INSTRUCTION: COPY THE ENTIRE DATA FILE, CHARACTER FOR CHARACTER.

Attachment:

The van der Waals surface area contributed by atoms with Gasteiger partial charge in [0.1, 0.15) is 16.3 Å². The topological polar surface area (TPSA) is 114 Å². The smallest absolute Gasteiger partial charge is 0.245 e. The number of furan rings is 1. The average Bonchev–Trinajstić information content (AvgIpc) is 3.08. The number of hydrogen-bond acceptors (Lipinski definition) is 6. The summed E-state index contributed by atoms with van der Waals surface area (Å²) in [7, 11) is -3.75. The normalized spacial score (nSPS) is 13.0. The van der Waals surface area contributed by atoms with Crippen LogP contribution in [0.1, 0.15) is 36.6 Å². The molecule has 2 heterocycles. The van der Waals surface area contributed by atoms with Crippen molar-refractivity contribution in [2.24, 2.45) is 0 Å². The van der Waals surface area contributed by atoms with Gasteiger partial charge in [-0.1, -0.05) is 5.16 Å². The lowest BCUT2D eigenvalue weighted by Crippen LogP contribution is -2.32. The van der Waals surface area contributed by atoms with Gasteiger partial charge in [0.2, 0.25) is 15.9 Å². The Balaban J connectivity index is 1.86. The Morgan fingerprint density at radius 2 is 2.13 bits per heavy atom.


The van der Waals surface area contributed by atoms with Gasteiger partial charge in [0.1, 0.15) is 16.3 Å². The topological polar surface area (TPSA) is 114 Å². The smallest absolute Gasteiger partial charge is 0.245 e. The number of furan rings is 1. The average Bonchev–Trinajstić information content (AvgIpc) is 3.08. The number of hydrogen-bond acceptors (Lipinski definition) is 6. The summed E-state index contributed by atoms with van der Waals surface area (Å²) in [7, 11) is -3.75. The normalized spacial score (nSPS) is 13.0. The van der Waals surface area contributed by atoms with Crippen LogP contribution in [0.1, 0.15) is 36.6 Å². The molecule has 2 heterocycles. The van der Waals surface area contributed by atoms with Crippen molar-refractivity contribution in [2.24, 2.45) is 0 Å². The van der Waals surface area contributed by atoms with Gasteiger partial charge in [-0.1, -0.05) is 5.16 Å². The lowest BCUT2D eigenvalue weighted by Crippen LogP contribution is -2.32. The van der Waals surface area contributed by atoms with Gasteiger partial charge in [0.2, 0.25) is 15.9 Å². The Balaban J connectivity index is 1.86. The Morgan fingerprint density at radius 2 is 2.13 bits per heavy atom.